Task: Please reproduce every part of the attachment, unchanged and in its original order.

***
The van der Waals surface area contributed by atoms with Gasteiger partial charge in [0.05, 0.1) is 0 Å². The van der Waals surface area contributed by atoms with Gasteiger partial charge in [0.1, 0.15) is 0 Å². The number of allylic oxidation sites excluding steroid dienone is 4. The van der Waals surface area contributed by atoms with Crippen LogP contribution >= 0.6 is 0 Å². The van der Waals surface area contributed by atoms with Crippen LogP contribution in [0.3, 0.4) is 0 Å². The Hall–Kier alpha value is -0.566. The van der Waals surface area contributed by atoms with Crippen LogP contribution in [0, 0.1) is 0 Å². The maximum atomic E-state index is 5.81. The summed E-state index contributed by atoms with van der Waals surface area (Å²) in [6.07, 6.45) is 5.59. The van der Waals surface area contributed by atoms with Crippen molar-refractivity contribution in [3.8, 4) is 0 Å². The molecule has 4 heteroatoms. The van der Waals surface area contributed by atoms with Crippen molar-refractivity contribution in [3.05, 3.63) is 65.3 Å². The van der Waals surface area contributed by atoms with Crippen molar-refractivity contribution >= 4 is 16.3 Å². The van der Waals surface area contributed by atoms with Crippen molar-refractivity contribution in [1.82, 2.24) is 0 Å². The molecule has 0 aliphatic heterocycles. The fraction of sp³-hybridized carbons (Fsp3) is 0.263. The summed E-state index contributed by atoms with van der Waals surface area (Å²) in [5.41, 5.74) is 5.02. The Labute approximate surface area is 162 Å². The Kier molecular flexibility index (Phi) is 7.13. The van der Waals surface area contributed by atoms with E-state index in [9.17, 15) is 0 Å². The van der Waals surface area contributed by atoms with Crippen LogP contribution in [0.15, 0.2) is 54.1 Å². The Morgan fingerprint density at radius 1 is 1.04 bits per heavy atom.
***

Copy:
The van der Waals surface area contributed by atoms with Gasteiger partial charge in [0.05, 0.1) is 0 Å². The van der Waals surface area contributed by atoms with Gasteiger partial charge in [0.1, 0.15) is 0 Å². The number of allylic oxidation sites excluding steroid dienone is 4. The van der Waals surface area contributed by atoms with Crippen LogP contribution >= 0.6 is 0 Å². The van der Waals surface area contributed by atoms with Crippen LogP contribution in [0.3, 0.4) is 0 Å². The Hall–Kier alpha value is -0.566. The van der Waals surface area contributed by atoms with Crippen LogP contribution in [0, 0.1) is 0 Å². The maximum atomic E-state index is 5.81. The summed E-state index contributed by atoms with van der Waals surface area (Å²) in [6.07, 6.45) is 5.59. The van der Waals surface area contributed by atoms with Crippen molar-refractivity contribution in [3.8, 4) is 0 Å². The molecule has 4 heteroatoms. The van der Waals surface area contributed by atoms with Crippen molar-refractivity contribution in [3.05, 3.63) is 65.3 Å². The van der Waals surface area contributed by atoms with Crippen molar-refractivity contribution >= 4 is 16.3 Å². The van der Waals surface area contributed by atoms with Crippen molar-refractivity contribution in [1.82, 2.24) is 0 Å². The molecule has 0 aliphatic heterocycles. The fraction of sp³-hybridized carbons (Fsp3) is 0.263. The summed E-state index contributed by atoms with van der Waals surface area (Å²) in [5.41, 5.74) is 5.02. The Labute approximate surface area is 162 Å². The Kier molecular flexibility index (Phi) is 7.13. The van der Waals surface area contributed by atoms with E-state index in [9.17, 15) is 0 Å². The van der Waals surface area contributed by atoms with Crippen LogP contribution in [0.15, 0.2) is 54.1 Å². The Morgan fingerprint density at radius 1 is 1.04 bits per heavy atom.